How your partner’s DNA even influences what you watch on TV

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THE DNA profile of your husband or wife affects everything from how often you eat beef or fatty fish to how much time you spend watching TV, a new study suggests.

Researchers at the University of Edinburgh also found that the genes of the female partner in a couple have more influence on her partner’s behavior than the other way around.

The findings, published in the journal Nature Human Behavior, are based on a phenomenon known as indirect genetic effects (IGEs) (IGEs).

This means that one person’s genotype – or genetic profile – affects the observable characteristics of another person with whom they share an environment.

Evidence for IGEs has already been provided for so-called vertical relationships, such as that between a parent and his or her child.

For example, a mother’s genes can influence her child’s birth weight, and a parent’s genetic makeup has been linked to the cognitive abilities and educational attainment of her offspring, although these are not directly heritable traits.

Less research has been done on “horizontal” IGEs, such as between long-term lovers, but some studies have already found evidence of the pattern among groups of school friends in relation to educational attainment.

Professor Albert Tenesa, lead author of the study and chair of quantitative genetics at the Roslin Institute, said the phenomenon is underpinned by how people’s own genetic predispositions – such as concentration – influence their behavior, and therefore the risks or benefits people around them would experience as a result.

He said, “I may not smoke, but if everyone in my family around me is a smoker and part of their smoking behavior is determined by genes, then those genes affect how much smoke there is in the household, and that affects my risk of lung cancer.

“Also, if your class is a good class where the kids are well-behaved and relatively smart, then there’s a good chance that someone has a good environment where their genes perform better, which affects the educational level of the group.

“This has also been shown in animals. If you put a very aggressive animal in an enclosure, it changes the whole dynamics of the behavior of the others. That aggressiveness is partly due to the animal’s genes, but that affects who eats first, how they behave, how they communicate with each other, and that happens in humans, too.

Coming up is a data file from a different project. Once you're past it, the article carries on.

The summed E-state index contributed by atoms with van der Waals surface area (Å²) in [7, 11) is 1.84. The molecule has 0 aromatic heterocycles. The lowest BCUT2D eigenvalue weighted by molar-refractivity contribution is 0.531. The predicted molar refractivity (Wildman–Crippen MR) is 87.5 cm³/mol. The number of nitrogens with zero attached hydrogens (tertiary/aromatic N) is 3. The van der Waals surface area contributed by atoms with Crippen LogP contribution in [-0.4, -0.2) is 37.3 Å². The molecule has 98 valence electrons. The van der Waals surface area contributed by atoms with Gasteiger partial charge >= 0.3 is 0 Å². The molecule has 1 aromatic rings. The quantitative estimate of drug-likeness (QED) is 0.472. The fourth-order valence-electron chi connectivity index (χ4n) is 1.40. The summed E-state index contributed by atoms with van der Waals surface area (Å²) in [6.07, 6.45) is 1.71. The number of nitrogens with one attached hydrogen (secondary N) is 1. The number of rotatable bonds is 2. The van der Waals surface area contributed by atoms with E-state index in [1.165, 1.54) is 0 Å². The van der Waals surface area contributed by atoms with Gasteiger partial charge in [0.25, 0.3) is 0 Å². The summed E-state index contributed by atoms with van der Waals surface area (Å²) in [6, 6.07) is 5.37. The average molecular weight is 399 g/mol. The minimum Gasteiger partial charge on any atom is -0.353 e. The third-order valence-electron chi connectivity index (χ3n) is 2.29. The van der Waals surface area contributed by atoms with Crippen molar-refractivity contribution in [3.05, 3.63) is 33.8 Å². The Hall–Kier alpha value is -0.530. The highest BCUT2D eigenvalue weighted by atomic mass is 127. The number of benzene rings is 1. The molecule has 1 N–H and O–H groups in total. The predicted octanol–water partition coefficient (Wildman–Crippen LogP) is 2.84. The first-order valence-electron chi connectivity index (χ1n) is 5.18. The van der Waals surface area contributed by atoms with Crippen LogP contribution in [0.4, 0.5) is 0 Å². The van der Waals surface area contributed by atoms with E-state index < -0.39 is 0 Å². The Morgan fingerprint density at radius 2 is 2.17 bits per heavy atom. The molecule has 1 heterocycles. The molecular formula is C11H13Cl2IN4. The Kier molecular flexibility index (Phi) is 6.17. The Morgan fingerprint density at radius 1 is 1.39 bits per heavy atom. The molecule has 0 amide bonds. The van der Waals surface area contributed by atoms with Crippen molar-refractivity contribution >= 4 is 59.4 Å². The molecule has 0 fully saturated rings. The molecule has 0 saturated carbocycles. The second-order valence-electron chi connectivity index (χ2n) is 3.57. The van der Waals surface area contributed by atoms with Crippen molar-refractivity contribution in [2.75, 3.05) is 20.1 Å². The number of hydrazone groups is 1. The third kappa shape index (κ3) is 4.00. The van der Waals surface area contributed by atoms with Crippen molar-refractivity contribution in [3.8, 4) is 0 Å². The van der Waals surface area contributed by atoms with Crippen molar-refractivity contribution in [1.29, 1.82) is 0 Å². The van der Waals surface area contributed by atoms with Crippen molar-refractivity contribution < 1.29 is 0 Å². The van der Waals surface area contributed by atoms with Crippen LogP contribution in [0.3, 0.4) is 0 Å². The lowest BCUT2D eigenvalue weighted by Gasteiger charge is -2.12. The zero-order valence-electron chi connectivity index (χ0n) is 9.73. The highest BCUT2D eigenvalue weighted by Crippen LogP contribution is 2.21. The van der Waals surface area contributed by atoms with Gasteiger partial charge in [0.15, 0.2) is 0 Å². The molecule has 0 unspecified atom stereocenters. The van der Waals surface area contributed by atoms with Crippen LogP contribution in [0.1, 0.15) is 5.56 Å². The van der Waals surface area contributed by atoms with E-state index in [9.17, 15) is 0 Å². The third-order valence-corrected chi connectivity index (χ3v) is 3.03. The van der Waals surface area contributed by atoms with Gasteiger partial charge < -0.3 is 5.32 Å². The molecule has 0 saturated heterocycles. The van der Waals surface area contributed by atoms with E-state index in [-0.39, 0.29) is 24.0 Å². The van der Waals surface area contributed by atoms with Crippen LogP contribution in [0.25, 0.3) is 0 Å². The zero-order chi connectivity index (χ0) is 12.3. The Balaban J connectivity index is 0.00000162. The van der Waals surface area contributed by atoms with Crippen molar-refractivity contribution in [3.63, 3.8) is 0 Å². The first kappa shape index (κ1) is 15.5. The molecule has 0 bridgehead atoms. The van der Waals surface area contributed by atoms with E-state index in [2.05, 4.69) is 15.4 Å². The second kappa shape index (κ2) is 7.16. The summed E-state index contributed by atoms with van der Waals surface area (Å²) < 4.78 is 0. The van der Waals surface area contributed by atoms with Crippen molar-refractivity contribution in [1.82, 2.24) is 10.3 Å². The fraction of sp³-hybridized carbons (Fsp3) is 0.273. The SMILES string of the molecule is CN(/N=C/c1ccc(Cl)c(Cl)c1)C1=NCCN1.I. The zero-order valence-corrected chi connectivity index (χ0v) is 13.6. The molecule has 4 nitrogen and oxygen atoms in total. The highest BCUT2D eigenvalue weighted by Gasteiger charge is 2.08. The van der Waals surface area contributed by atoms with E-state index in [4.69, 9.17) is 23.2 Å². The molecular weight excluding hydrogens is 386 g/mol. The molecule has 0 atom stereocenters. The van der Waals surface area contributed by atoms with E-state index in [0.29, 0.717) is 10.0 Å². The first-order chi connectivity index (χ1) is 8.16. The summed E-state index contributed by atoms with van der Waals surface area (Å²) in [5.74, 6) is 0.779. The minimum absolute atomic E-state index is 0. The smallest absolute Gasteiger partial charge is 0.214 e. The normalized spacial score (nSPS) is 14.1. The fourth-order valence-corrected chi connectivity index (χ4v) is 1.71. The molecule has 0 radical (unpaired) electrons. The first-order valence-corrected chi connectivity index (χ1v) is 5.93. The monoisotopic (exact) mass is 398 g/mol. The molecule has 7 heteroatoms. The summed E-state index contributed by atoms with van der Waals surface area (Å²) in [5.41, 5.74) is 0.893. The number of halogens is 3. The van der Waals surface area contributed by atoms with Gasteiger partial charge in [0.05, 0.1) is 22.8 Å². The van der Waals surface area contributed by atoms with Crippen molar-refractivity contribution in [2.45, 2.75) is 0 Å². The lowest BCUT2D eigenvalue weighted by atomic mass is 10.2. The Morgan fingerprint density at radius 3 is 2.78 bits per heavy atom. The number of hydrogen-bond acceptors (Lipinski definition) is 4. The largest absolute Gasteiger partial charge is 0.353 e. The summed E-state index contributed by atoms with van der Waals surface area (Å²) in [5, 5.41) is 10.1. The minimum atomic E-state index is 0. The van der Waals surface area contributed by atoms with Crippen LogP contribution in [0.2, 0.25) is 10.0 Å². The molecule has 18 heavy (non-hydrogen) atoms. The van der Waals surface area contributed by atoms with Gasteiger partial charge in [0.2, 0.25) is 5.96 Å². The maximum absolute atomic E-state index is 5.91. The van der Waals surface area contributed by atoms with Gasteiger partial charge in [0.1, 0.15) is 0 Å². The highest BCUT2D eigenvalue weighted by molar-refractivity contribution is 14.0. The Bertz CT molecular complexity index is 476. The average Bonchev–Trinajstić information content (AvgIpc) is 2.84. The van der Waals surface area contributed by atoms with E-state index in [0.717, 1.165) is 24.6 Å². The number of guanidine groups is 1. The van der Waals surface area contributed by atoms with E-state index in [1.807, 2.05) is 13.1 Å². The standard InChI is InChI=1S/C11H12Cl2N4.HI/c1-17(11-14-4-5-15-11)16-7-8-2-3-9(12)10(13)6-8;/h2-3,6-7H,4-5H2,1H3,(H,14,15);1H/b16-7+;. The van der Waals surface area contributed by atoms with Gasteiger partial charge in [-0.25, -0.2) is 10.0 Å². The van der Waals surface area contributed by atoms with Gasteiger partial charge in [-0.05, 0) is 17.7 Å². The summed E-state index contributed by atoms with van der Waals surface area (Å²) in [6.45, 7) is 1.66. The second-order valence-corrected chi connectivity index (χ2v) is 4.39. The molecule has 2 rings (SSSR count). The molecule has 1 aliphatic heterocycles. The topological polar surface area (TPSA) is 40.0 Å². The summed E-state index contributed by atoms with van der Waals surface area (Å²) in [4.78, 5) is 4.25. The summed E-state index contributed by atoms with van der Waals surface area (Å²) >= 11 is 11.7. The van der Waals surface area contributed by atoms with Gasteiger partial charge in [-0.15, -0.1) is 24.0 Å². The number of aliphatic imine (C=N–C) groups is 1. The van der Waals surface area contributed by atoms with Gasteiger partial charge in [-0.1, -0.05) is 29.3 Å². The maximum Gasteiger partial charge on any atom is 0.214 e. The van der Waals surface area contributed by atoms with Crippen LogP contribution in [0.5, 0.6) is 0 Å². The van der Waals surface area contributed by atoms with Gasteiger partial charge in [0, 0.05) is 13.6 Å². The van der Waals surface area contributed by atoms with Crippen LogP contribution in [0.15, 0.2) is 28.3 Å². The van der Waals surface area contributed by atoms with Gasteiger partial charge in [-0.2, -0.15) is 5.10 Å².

“If someone is depressed at home, that changes the whole dynamic.”

Prof. Tenesa and colleagues wanted to find out how much a person’s genotype can influence their partner’s traits and behaviors.

They analyzed DNA samples from 80,889 heterosexual couples of European descent stored in the U.K. Biobank and compared them to self-completed health and lifestyle questionnaires that covered everything from diet and mood swings to the number of hours they slept each night and smoking habits.

In this way, the researchers were able to collect data related to 105 complex characteristics.

On average, they found that a partner’s genotype explained 1.5 percent of the variance in 51 observable traits, although this value was higher for certain traits such as mental health, dietary habits, and education level.

Of these 51 traits, they found “consistent evidence” of association for 13 traits: Body fat percentage, ease of skin tanning, consumption of dried fruit, frequency of eating oily fish, frequency of eating beef, lamb/lamb meat, time spent watching TV, smoking status, number of siblings, self-reported astigmatism, education level, mood swings, and being annoyed.

They note that the “female-to-male effect was significantly larger than the male-to-female effect” for six characteristics mainly related to diet and obesity, such as grain consumption, frequency of beef consumption, or waist-to-hip ratio.

The researchers added that the “biggest challenge” is distinguishing how much of the traits within a pair are specifically caused by genes and how much is due to “assortative mating” – in other words, that like attracts like.

“There is a tendency for people to choose someone who is more like them,” Prof. Tenesa says.

“The challenge of this work is to explain whether genetics – in addition to this effect – explains more than one would expect, and we have shown that it does.

“We have shown

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